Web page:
New Initiative Being Launched To Help Neediest Students
The University of North Carolina at Greensboro is starting the UNCG Guarantee, an exciting initiative that offers financial and academic aid which will help eligible North Carolina students graduate with little to no debt.
The first UNCG Guarantee scholars in the program will begin in fall 2010. The program addresses the UNC Tomorrow goals for expanding educational opportunities. It is being created through UNCG's $6 million gift from an anonymous donor who made national headlines in 2009 with gifts to several American universities.
"The UNCG Guarantee gives us an enormous opportunity to enhance student success at UNCG, and especially for our students who need the most help financially," said Chancellor Linda P. Brady. "The growth of scholarship funds was the top objective of our Students First Campaign, and the UNCG Guarantee will enhance the margin of excellence for recruiting and retaining the very best students."
Phase One of the UNCG Guarantee program will provide support for 30 to 40 first-year students. Given current resources, it is expected that the program can initially fund 130-140 scholars over four years. This represents Guarantee support for just 12 percent of students who meet eligibility requirements. The goal is to grow UNCG's capacity to support an increasing number of deserving scholars.
The application deadline is April 1. Students chosen for UNCG Guarantee will receive a financial aid package that includes funds from the program's newly created Lula Martin McIver Scholarship Endowment and other private gifts, along with federal and state grants. The aid package will include tuition and fees; on-campus room and board; and books, supplies and other educational expenses. Currently, $14,500 per year covers these costs for in-state students.
UNCG Guarantee has been under development for the past six months by a committee headed by Steve Roberson, dean of undergraduate studies, and Deborah Tollefson, director of financial aid.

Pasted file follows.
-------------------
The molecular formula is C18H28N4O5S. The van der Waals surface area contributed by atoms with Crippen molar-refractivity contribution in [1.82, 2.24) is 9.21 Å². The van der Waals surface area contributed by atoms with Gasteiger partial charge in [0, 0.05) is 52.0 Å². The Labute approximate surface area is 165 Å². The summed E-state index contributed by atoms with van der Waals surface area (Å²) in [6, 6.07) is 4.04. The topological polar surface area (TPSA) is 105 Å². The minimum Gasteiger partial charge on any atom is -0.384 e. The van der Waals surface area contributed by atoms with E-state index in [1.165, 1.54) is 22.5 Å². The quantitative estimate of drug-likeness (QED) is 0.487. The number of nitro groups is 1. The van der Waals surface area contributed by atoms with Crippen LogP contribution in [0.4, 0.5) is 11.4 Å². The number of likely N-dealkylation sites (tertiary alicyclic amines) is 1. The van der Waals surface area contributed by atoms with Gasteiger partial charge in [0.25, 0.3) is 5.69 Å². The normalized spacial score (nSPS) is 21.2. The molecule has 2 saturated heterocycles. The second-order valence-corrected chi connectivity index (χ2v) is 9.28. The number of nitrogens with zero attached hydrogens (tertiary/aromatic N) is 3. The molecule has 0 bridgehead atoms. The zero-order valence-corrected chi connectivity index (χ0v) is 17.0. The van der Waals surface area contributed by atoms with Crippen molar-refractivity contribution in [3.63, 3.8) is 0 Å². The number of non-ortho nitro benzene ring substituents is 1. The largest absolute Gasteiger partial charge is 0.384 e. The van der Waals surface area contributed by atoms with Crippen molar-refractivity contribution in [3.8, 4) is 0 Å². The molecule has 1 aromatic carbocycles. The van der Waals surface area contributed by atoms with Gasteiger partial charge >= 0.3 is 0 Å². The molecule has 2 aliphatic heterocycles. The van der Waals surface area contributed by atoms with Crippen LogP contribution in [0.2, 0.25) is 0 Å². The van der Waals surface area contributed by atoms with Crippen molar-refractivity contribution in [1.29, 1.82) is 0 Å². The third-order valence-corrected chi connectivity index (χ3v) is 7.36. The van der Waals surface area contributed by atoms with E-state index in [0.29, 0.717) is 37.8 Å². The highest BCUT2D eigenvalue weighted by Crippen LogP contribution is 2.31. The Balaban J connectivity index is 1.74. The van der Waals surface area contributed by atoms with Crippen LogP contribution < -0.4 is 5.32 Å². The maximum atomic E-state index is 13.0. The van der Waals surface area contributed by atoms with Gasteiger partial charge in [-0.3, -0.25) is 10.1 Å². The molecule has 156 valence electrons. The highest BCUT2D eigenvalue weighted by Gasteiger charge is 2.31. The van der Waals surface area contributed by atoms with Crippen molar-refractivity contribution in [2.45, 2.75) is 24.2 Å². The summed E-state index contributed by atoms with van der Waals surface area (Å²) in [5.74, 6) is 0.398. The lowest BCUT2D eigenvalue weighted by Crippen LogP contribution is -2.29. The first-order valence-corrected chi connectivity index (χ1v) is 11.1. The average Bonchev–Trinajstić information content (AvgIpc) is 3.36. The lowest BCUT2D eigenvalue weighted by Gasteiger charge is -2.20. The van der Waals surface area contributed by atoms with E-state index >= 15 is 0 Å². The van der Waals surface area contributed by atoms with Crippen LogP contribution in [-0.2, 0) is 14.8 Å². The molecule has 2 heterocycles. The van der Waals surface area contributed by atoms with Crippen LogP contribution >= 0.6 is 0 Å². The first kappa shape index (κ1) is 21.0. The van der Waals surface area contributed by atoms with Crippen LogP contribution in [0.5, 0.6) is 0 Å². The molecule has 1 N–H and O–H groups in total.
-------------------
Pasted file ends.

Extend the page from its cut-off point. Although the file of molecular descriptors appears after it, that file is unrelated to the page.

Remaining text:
"This will be more than an outstanding financial aid package for those who qualify," Tollefson said. "It is also a support program that provides a variety of opportunities and services to enhance scholars' academic achievement, leadership skills and personal success."
The effort addresses a primary initiative - expanding educational access and opportunity - of both the UNC system's UNC Tomorrow Plan and the UNCG Strategic Plan 2009-2014, Roberson explained. In addition to financial aid, students will receive an array of academic support services, and a program administrator will develop a customized plan to guarantee their academic success. Support for the recipients will come from existing UNCG programs so that all endowment proceeds can be applied to financial aid.
"This program will create access to education and opportunities for success, particularly for citizens of North Carolina from underserved regions and underrepresented populations," Roberson said. "It has been planned to provide the necessary funds, along with complementary systems of aid and outreach; vibrant, inclusive and sustainable learning environments; and personalized and comprehensive support to students."
The UNCG Guarantee program will be need-based and is patterned after UNC-Chapel Hill's Carolina Covenant. The goal is to help in-state students graduate from UNCG in four years with as little debt as possible, and UNCG will make every attempt to meet the recipients' financial need through a combination of federal, state, university and private grants and scholarships.
Admitted students who show high academic promise will have the option of enrolling in UNCG's Lloyd International Honors College. There, they can study abroad for a semester or a full academic year, live in the Honors Residence Hall, participate in special honors programs, seek prestigious post-undergraduate fellowships and work to attain full university honors.
Eligibility requirements call for students to be North Carolina high school graduates who are admitted to UNCG and pursuing their first academic degree; to demonstrate academic promise and potential; to enroll full-time for the regular academic year; to have a family income that does not exceed 100 percent of the federal poverty standard; and to qualify for federal student financial aid. Admitted first-year students with interest in the program can visit the Web site http://guarantee.uncg.edu/. As part of the application process, they will be asked to submit a one-page statement describing their goals and aspirations, along with their Free Application for Federal Student Aid (FAFSA) application.
Central to UNCG Guarantee is the Lula Martin McIver Scholarship Endowment, which includes $5 million of the $6 million gift from the anonymous donor. The McIver Scholarships are available to both undergraduate and graduate students. Four million will be dedicated to scholarship support for the UNCG Guarantee, and one million will support scholarships for graduate students. Lula Martin McIver was the wife of the university's founder, Charles Duncan McIver. She supported equal opportunities and education for women and minorities. The remaining $1 million was unrestricted, and is being used to help build endowments for two university distinguished professorships.
Vice Chancellor for University Advancement Patricia W. Stewart said that the UNCG Development Office will conduct a fundraising initiative this year to raise additional funds for UNCG Guarantee.
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